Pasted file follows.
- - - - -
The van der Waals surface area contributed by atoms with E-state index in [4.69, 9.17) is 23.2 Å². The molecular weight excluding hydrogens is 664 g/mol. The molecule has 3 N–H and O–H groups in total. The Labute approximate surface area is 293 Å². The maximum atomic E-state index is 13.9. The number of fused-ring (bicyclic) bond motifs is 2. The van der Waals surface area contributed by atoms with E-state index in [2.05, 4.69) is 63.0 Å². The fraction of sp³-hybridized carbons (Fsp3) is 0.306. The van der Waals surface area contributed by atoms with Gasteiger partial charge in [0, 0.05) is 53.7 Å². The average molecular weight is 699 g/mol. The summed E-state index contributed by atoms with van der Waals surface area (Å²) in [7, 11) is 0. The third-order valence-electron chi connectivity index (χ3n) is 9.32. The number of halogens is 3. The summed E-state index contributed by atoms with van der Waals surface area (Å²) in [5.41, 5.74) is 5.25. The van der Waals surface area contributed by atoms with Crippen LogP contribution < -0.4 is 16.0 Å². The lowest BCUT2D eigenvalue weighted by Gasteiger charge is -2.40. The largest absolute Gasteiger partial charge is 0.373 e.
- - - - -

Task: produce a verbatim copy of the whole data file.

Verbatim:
The van der Waals surface area contributed by atoms with E-state index in [4.69, 9.17) is 23.2 Å². The molecular weight excluding hydrogens is 664 g/mol. The molecule has 3 N–H and O–H groups in total. The Labute approximate surface area is 293 Å². The maximum atomic E-state index is 13.9. The number of fused-ring (bicyclic) bond motifs is 2. The van der Waals surface area contributed by atoms with E-state index in [2.05, 4.69) is 63.0 Å². The fraction of sp³-hybridized carbons (Fsp3) is 0.306. The van der Waals surface area contributed by atoms with Gasteiger partial charge in [0, 0.05) is 53.7 Å². The average molecular weight is 699 g/mol. The summed E-state index contributed by atoms with van der Waals surface area (Å²) in [7, 11) is 0. The third-order valence-electron chi connectivity index (χ3n) is 9.32. The number of halogens is 3. The summed E-state index contributed by atoms with van der Waals surface area (Å²) in [5.41, 5.74) is 5.25. The van der Waals surface area contributed by atoms with Crippen LogP contribution < -0.4 is 16.0 Å². The lowest BCUT2D eigenvalue weighted by Gasteiger charge is -2.40. The largest absolute Gasteiger partial charge is 0.373 e.